There are some things that have to be done, tasks that are necessary for living. Going to work, feeding the family, doing the laundry...you see to it that these things are done...you can't not do these things.
The scriptures provide many 'see to it's,' and one in particular is found in Colossians 2:8-10:
"See to it that no one takes you captive by philosophy and empty deceit, according to human tradition, according to elemental spirits of the world, and not according to Christ. For in him the whole fullness of deity dwells bodily, and you have been filled in him..."
From this command is found many truths: 1) You are responsible to protect your mind from godless beliefs 2) You have the ability to know the difference between the godly and the godless 3) That to walk in him (v. 6-7) involves our intellectual life 4) There is nothing harmless about human-centered philosophy 5) The deity of Christ is important in our commitment to him in that if he were not fully God bodily, our focus would continue to be human-centered.
My point is that it is important to carefully scrutinize the content of our faith, living out a systematic theology. One doctrine, one teaching of Scripture, will have a relationship to other doctrines and teachings in Scripture. Discovering those relationships will assist you developing a consistent Christian worldview. As a proper and effective witness for Jesus, we shouldn't be willing to live with incoherence, and we should willingly analyze new teachings, comparing them to what we already know to be true. This is the spirit of being a Berean.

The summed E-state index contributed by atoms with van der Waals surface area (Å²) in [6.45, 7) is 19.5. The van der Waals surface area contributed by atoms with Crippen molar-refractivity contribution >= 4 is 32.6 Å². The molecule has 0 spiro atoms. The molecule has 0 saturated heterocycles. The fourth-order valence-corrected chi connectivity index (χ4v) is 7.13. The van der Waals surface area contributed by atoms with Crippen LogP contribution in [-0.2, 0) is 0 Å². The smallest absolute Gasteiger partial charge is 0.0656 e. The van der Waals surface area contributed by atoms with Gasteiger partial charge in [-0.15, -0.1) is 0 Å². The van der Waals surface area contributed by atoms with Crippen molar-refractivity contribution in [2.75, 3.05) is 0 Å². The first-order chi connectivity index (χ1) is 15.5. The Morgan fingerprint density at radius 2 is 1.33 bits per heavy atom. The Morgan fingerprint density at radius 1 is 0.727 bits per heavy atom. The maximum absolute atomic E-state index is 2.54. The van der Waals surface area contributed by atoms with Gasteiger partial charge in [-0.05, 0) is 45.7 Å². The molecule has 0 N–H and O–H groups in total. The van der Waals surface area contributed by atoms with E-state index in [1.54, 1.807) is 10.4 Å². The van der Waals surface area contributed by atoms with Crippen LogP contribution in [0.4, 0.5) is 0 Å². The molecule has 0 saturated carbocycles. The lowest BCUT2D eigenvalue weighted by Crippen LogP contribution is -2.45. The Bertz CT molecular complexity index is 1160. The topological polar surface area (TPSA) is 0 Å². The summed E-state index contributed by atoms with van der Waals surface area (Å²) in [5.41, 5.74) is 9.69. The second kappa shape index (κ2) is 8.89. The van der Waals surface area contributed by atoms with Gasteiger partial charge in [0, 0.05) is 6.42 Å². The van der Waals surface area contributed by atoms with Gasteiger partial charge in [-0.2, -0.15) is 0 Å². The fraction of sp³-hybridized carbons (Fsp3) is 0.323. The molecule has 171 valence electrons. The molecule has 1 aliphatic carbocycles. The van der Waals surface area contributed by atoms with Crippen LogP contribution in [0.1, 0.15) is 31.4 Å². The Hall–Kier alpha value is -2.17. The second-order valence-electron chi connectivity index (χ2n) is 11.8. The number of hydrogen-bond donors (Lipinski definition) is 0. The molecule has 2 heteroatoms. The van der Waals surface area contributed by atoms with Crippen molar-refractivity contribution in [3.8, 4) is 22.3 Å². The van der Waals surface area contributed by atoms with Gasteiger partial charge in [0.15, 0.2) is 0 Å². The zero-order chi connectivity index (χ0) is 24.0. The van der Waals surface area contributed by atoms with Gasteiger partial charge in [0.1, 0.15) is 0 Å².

Is it possible to welcome aspects of the occult or the new age movement into our life without directly contradicting the testimony of Scripture? Is it possible to believe in Jesus yet deny the resurrection as taught by liberal theologians and other cults? Take, as another example, the gospel. Adopting a view of the gospel that is entirely focused on curing social ills displaces the eternal value of Christ's death and resurrection. What we believe about the gospel matters as it pertains to knowing God's truth and communicating it rightly. Without the Good News with eternal implications, is there really anything good about the news?
In Paul's letter to the Colossians, he exhorts the readers to behavior that is grounded in wisdom and speech that is always gracious (3:5-6). Paul never taught that the content of what we express should be compromised so as to avoid offense, rather he taught that godliness should be expressed in love. To put it another way: It's not just how you say it, it's what you say.